Today the IRS published in today’s Federal Registrar two sets of regulations that will facilitate the ability of owners of LIHTC properties to use a consumption-based utility allowance at properties that are either submetered or generate and sell energy using on site renewables.
The first regulation finalizes a temporary rule that was adopted in 2012. The practical effect is that it allows LIHTC owners that submeter utilities at their properties (note that utility submetering is the implementation of a system that allows a landlord of a multi-tenant property to bill tenants for individual measured utility usage) to use the energy consumption model for calculating utility allowances. Previously, an owner could only use the energy consumption model if the tenant paid the utility bill directly to the utility company (i.e. this was not allowed through a submetered arrangement). This is significant in that the owner of a property where the units are not individually metered can now submeter the property, bill the tenants for their actual energy usage (much as a utility would) and now customize the utility allowances to reflect actual consumption, using the established methodology previously adopted by the IRS.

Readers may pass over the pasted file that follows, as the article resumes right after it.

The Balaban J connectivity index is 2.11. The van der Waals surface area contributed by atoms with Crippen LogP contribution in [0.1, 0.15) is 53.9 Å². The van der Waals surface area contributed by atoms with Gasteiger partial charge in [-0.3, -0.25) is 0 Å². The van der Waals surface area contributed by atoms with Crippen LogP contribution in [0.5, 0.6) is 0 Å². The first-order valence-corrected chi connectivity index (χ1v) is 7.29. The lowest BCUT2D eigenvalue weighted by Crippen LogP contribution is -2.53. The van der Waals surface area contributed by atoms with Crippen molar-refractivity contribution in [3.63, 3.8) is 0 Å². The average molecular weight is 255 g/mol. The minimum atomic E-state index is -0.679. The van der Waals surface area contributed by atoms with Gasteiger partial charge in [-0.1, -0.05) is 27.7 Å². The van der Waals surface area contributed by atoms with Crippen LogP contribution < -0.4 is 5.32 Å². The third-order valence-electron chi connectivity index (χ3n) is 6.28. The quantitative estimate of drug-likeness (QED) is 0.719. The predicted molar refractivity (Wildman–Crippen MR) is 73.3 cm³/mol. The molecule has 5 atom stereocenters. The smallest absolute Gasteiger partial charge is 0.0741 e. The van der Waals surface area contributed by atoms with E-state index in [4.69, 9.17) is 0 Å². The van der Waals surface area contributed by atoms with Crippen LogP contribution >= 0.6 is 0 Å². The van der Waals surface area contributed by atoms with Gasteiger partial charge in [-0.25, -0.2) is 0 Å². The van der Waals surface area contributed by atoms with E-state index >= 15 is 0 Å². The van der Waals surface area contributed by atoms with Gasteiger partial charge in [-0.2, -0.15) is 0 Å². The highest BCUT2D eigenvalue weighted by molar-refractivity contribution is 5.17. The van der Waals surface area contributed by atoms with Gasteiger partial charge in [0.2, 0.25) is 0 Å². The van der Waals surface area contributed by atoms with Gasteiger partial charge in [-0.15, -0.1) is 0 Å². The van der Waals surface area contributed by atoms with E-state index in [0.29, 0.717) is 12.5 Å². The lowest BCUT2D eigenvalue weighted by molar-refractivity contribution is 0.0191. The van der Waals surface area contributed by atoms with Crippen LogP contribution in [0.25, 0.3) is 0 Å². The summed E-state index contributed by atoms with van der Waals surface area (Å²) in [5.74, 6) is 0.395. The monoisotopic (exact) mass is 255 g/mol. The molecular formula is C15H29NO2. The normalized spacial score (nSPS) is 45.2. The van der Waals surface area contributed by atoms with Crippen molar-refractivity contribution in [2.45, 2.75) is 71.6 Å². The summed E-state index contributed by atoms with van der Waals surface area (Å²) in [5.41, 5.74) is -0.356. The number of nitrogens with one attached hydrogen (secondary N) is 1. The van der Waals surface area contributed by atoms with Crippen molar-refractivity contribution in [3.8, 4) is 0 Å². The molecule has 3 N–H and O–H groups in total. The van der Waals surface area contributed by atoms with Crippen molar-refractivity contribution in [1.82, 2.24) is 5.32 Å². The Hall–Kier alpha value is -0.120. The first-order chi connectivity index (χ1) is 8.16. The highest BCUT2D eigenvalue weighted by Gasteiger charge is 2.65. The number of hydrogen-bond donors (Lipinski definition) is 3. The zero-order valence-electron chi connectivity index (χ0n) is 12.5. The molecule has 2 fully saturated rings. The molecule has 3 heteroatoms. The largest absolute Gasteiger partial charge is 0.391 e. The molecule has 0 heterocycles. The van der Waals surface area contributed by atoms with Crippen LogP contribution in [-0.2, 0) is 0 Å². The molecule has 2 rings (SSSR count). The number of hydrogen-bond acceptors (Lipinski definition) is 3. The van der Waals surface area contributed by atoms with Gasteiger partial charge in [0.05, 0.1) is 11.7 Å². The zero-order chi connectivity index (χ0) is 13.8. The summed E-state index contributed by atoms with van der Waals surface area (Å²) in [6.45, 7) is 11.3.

This is an important step towards addressing the “split incentive” problem associated with many energy efficiency transactions. A split incentive problem occurs in a transaction where the benefits do not accrue to the person who pays for the transaction – in the case of the energy split incentive the building owner pays for retrofits, but cannot recover savings from reduced energy use that accrue to the tenant.
Before this rule change, LITHC properties that were submetered were not economically incentivized to make utility improvements in the resident’s units since investments made were not reflected in the utility allowance and thus could not be captured over time. The change also should result in a second practical value for owners and energy efficiency professionals — it is often difficult to get actual consumption data from utilities. With these regulations finalized some owners may opt not to individually meter apartments but rather choose submeter so they can have easier access to the data.
The second temporary regulation would extend the same treatment to LIHTC properties that generate energy onsite by renewables that is subsequently sold directly to the tenant based on actual usage. It also establishes rules as to how much the owner can charge (not more than what the utility is charging).
These regulations are effective as of March 3, 2016.